The Sussex Coast - online book

A Literary & Historical travel guide to the Sussex Coast

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HASTINGS                             337
on the eastern frontier of Normandy, and to him and the Abbot of Fecamp was assigned the special duty of keeping open communications between William's Duchy and Kingdom, a responsibility doubtless shared by William of Warenne, Braose, and Roger of Montgomery and their successors, who each possessed lands fairly opposite their Sussex estates in Normandy. The family of Eu lost Hastings because when Henry III. insisted on their deciding definitely whether they wanted to be English or French they did not choose to be British. After owning many lords, the Rape eventually passed to the Pelhams in the reign of Elizabeth, and the Castle still remains in their hands. At Hastings, during the Lent of 1095, long waited Rufus for suitable weather to cross the Channel on his bootless expedition to Nor­mandy, and Anselm wasted a good deal of breath in trying to shame him into decorous behaviour, getting nothing but rudeness in return. As the Primate's biographer, Eadmer, growls "Young men at Court grew their hair like girls, and every day Anselm saw that they were in the habit of walking with their hair pranked, mak­ing irreligious gestures and walking mincingly." When, in 1147, a motley crowd of Crusaders of many nations captured Lisbon from the Moors, a Hastings man, one Gilbert, was selected as its first bishop.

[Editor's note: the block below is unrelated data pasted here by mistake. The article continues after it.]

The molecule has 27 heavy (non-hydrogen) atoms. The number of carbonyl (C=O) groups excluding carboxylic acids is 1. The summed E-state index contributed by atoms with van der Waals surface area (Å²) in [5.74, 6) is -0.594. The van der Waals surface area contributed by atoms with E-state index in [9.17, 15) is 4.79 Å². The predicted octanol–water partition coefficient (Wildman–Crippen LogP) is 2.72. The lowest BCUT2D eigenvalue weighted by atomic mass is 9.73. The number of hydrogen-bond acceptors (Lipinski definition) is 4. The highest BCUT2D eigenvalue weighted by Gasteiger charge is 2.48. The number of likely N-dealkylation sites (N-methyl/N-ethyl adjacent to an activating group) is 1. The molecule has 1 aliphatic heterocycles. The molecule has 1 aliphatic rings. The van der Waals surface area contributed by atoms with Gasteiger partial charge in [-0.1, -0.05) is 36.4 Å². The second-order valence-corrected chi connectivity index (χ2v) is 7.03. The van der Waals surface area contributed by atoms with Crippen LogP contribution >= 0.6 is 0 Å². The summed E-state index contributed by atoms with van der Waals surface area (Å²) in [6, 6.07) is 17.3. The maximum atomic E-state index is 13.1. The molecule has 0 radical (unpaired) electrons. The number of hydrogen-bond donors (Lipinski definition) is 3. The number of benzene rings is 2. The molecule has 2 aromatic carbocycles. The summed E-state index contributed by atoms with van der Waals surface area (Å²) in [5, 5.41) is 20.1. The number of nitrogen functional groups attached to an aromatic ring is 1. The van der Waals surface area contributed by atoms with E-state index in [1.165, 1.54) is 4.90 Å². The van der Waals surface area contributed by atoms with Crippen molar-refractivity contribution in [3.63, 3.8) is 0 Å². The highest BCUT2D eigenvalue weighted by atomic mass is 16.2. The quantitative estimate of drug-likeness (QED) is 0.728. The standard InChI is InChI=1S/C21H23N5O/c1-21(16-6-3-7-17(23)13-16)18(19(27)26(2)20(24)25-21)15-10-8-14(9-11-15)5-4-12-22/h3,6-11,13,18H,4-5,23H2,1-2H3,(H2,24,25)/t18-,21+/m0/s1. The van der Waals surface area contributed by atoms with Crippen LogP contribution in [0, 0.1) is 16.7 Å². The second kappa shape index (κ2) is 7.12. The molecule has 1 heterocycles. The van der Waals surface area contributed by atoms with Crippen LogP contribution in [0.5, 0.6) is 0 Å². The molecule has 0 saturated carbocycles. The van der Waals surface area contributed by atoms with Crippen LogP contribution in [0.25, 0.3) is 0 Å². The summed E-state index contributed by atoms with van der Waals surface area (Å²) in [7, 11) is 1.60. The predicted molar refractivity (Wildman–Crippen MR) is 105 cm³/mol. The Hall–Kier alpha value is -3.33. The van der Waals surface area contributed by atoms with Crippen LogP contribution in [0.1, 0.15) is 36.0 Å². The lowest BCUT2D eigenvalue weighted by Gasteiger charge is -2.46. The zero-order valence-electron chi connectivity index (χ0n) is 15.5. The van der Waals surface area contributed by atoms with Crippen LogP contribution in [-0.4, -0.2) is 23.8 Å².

Though the premier Cinque Port, Hastings had merely bailiffs till the Armada year (1588), when Elizabeth granted a charter (enlarged by Charles I.) for a Mayor and Twelve Jurats, called Barons. It seems possible enough (as M. A. Lower suggested) that the right of the Cinque Port burgesses to be called Barons was originally connected with the
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